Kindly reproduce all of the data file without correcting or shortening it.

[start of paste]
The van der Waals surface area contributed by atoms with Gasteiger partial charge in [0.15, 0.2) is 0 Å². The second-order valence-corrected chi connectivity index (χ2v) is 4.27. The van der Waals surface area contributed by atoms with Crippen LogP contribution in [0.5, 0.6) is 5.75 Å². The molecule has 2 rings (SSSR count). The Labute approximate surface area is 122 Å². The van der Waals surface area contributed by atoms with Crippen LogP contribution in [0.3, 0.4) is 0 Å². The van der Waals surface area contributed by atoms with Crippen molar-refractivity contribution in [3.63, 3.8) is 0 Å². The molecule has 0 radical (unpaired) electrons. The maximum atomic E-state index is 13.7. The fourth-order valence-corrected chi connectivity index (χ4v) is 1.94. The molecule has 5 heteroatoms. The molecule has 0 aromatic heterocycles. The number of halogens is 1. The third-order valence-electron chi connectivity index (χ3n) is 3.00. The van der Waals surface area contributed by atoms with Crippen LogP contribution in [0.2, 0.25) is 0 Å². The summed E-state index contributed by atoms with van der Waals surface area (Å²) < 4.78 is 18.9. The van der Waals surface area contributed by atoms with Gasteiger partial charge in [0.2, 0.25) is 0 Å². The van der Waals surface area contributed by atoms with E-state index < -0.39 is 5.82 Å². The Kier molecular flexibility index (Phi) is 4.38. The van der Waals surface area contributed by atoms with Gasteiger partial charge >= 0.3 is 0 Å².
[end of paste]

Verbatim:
The van der Waals surface area contributed by atoms with Gasteiger partial charge in [0.15, 0.2) is 0 Å². The second-order valence-corrected chi connectivity index (χ2v) is 4.27. The van der Waals surface area contributed by atoms with Crippen LogP contribution in [0.5, 0.6) is 5.75 Å². The molecule has 2 rings (SSSR count). The Labute approximate surface area is 122 Å². The van der Waals surface area contributed by atoms with Crippen LogP contribution in [0.3, 0.4) is 0 Å². The van der Waals surface area contributed by atoms with Crippen molar-refractivity contribution in [3.63, 3.8) is 0 Å². The molecule has 0 radical (unpaired) electrons. The maximum atomic E-state index is 13.7. The fourth-order valence-corrected chi connectivity index (χ4v) is 1.94. The molecule has 5 heteroatoms. The molecule has 0 aromatic heterocycles. The number of halogens is 1. The third-order valence-electron chi connectivity index (χ3n) is 3.00. The van der Waals surface area contributed by atoms with Crippen LogP contribution in [0.2, 0.25) is 0 Å². The summed E-state index contributed by atoms with van der Waals surface area (Å²) < 4.78 is 18.9. The van der Waals surface area contributed by atoms with Gasteiger partial charge in [0.2, 0.25) is 0 Å². The van der Waals surface area contributed by atoms with E-state index < -0.39 is 5.82 Å². The Kier molecular flexibility index (Phi) is 4.38. The van der Waals surface area contributed by atoms with Gasteiger partial charge >= 0.3 is 0 Å².